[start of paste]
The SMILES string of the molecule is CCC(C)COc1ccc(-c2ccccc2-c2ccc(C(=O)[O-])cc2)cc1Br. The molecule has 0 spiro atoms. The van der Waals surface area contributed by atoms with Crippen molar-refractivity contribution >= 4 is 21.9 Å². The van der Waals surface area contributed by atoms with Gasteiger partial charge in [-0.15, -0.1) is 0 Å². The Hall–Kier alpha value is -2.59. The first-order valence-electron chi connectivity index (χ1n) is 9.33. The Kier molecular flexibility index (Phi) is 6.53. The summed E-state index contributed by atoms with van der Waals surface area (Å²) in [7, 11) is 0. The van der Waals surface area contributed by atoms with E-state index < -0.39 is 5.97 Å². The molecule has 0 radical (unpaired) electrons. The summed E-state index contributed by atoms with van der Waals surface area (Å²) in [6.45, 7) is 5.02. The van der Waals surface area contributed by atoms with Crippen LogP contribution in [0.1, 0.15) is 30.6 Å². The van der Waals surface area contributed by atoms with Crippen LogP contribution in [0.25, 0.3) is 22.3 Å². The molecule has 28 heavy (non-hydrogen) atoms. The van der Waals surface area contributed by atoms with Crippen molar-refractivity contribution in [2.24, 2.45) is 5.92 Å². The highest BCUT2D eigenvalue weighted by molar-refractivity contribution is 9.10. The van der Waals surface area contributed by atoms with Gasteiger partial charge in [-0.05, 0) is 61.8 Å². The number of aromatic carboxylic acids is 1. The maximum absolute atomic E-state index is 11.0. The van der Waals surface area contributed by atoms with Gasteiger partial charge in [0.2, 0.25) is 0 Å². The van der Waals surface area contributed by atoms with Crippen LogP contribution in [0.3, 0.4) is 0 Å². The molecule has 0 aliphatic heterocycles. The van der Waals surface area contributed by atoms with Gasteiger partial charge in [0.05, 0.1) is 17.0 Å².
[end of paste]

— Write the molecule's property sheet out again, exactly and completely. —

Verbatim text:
The SMILES string of the molecule is CCC(C)COc1ccc(-c2ccccc2-c2ccc(C(=O)[O-])cc2)cc1Br. The molecule has 0 spiro atoms. The van der Waals surface area contributed by atoms with Crippen molar-refractivity contribution >= 4 is 21.9 Å². The van der Waals surface area contributed by atoms with Gasteiger partial charge in [-0.15, -0.1) is 0 Å². The Hall–Kier alpha value is -2.59. The first-order valence-electron chi connectivity index (χ1n) is 9.33. The Kier molecular flexibility index (Phi) is 6.53. The summed E-state index contributed by atoms with van der Waals surface area (Å²) in [7, 11) is 0. The van der Waals surface area contributed by atoms with E-state index < -0.39 is 5.97 Å². The molecule has 0 radical (unpaired) electrons. The summed E-state index contributed by atoms with van der Waals surface area (Å²) in [6.45, 7) is 5.02. The van der Waals surface area contributed by atoms with Crippen LogP contribution in [0.1, 0.15) is 30.6 Å². The van der Waals surface area contributed by atoms with Crippen LogP contribution in [0.25, 0.3) is 22.3 Å². The molecule has 28 heavy (non-hydrogen) atoms. The van der Waals surface area contributed by atoms with Crippen molar-refractivity contribution in [2.24, 2.45) is 5.92 Å². The highest BCUT2D eigenvalue weighted by molar-refractivity contribution is 9.10. The van der Waals surface area contributed by atoms with Gasteiger partial charge in [-0.05, 0) is 61.8 Å². The number of aromatic carboxylic acids is 1. The maximum absolute atomic E-state index is 11.0. The van der Waals surface area contributed by atoms with Gasteiger partial charge in [0.2, 0.25) is 0 Å². The van der Waals surface area contributed by atoms with Crippen LogP contribution in [0.3, 0.4) is 0 Å². The molecule has 0 aliphatic heterocycles. The van der Waals surface area contributed by atoms with Gasteiger partial charge in [0.05, 0.1) is 17.0 Å².